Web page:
Imagine you’re a caveman (this will be easier for some of you than others). Now, you’re handed an iPod. How do you think you would think about it? Would you even be able to think about it? Yes, I know, a deep thought for a Tuesday. But it’s actually relevant to this week’s Big Idea, from author Patrick Lee. No, his new thriller The Breach is not about cavemen with iPod, but it does think on how disruptive technology can be if you’ve never seen it before — and aren’t prepared for it. Take it away, Patrick Lee.
It was almost Clan of the Cave Bear meets The Dirty Dozen. That was the first half of the big idea: what would happen if stone-age humans somehow came upon a stash of 20th century weapons and equipment, without meeting the people who’d designed and built it? Imagine a hundred crates of the stuff just magically showing up in the woods outside one of their camps, twenty-five thousand years ago. What impact would our technology, all by itself, have on their lives?
Most of it they’d never make sense of: socket wrenches, volt meters, hard drives. Hell, a toilet plunger would leave them scratching their heads.
But I bet they’d figure out the guns. Maybe not the first day, but in time — certainly. Someone smart enough to shape a spear-head from stone and fix it to a shaft with vines — I don’t know how to do that, do you? — would eventually work out that the little open-topped container full of shiny blunt-ended things fits neatly into this opening down here, and then when you move this big thing on the side until all the clicks are done, set the little red/green thing to red, and put pressure against the part that’s unusually well-shaped for a fingertip… yeah, I think they’d eventually get it. The early lessons would be costly (God help them when they got into the grenades), but they would learn them. Given time, and a few batteries among the supplies, they might even puzzle out some of the electronics — significant, considering that a two-way radio is still among the most powerful weapons a soldier carries into battle.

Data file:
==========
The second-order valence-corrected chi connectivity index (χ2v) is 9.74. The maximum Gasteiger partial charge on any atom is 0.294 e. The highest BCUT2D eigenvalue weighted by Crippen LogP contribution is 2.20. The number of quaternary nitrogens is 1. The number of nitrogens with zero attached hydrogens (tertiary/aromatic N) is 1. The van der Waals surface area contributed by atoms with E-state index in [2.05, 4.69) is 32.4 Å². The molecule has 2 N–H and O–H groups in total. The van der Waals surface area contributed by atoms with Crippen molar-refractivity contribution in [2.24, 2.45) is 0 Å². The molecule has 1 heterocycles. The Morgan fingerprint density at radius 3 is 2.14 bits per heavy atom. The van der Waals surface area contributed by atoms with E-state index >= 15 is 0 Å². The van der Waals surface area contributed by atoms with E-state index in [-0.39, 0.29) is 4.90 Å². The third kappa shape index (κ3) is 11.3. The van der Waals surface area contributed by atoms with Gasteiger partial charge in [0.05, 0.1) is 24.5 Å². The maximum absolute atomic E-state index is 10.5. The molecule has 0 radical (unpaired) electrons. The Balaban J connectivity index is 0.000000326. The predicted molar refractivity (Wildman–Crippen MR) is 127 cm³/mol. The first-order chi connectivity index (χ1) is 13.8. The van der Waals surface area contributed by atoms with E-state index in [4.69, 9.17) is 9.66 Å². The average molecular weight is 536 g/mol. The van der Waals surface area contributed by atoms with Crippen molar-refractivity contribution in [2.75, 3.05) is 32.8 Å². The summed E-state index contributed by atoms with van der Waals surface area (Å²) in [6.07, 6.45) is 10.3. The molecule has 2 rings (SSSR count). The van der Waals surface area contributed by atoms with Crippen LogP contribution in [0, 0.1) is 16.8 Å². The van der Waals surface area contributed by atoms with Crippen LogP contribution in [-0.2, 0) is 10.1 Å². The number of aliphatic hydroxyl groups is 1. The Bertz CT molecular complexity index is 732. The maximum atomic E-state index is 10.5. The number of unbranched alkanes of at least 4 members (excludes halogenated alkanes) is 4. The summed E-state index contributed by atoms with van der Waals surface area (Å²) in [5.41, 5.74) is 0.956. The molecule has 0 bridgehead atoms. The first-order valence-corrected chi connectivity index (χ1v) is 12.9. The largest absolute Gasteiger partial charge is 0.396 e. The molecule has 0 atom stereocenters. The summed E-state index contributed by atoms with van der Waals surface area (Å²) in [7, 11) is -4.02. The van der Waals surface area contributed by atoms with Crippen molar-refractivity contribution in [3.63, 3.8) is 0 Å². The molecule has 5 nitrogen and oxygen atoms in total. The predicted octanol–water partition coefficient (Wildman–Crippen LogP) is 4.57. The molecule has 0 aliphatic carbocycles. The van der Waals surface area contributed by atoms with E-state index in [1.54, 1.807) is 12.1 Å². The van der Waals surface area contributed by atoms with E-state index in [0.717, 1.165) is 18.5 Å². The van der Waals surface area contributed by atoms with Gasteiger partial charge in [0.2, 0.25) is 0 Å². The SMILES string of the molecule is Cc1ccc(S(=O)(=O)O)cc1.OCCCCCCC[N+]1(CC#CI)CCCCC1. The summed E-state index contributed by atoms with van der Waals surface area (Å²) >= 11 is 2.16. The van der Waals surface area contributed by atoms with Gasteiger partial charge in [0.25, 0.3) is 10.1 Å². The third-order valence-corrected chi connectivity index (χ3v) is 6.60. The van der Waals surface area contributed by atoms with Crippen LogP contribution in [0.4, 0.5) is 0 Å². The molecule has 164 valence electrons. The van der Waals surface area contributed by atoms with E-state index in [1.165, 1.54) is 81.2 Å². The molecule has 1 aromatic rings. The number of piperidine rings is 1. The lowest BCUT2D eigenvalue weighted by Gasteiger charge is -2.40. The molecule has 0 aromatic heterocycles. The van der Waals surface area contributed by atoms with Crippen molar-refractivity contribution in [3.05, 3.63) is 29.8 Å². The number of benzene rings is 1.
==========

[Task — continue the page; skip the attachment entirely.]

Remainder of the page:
These ancient people would never grasp how any of this stuff worked. Most of us don’t know how it works. But what little they learned to use would be enough to make life interesting. I imagine the next few decades of interaction among their tribes and clans would be rather eventful. And if I’d felt like studying paleoanthropology for a few years to prepare myself to write a book like that, I may well have charged ahead with it. Actually, no, I wouldn’t have. So here’s the second half of the big idea:
What if it happened to us?
What if we came upon a supply — in the case of The Breach, an ongoing one — of technology crafted by someone thousands or even millions of years more advanced than us? How much of it could we make sense of? How eventful would our next few decades be, among our tribes and clans?
From the beginning, working with this idea, my goal was to root it as realistically as possible in our present world. I wanted it to feel as if these events could actually be happening. I wanted the story to creep the hell out of people, the way reports about Groom Lake and Roswell used to, before they got a little too familiar — a thing can only be so scary once it’s been a successful teen drama on The WB. Think back to the days when Peter Jennings would do an ABC special on Project Bluebook, and your uncle would take a swig of his Michelob and say, “You know, some of that shit’s probably real.” That’s the feeling I wanted, without actually using Groom Lake or any of its contemporaries.
So that’s the approach I took: a real-as-I-could-make-it tone, and a premise that effectively makes hunter-gatherers out of the modern human race — the select few who are in on the secret — as they try to understand technological relics that are, in most cases, simply beyond them. And as they deal with the political and global consequences. And hope like hell they can distinguish the toilet plungers from the grenades.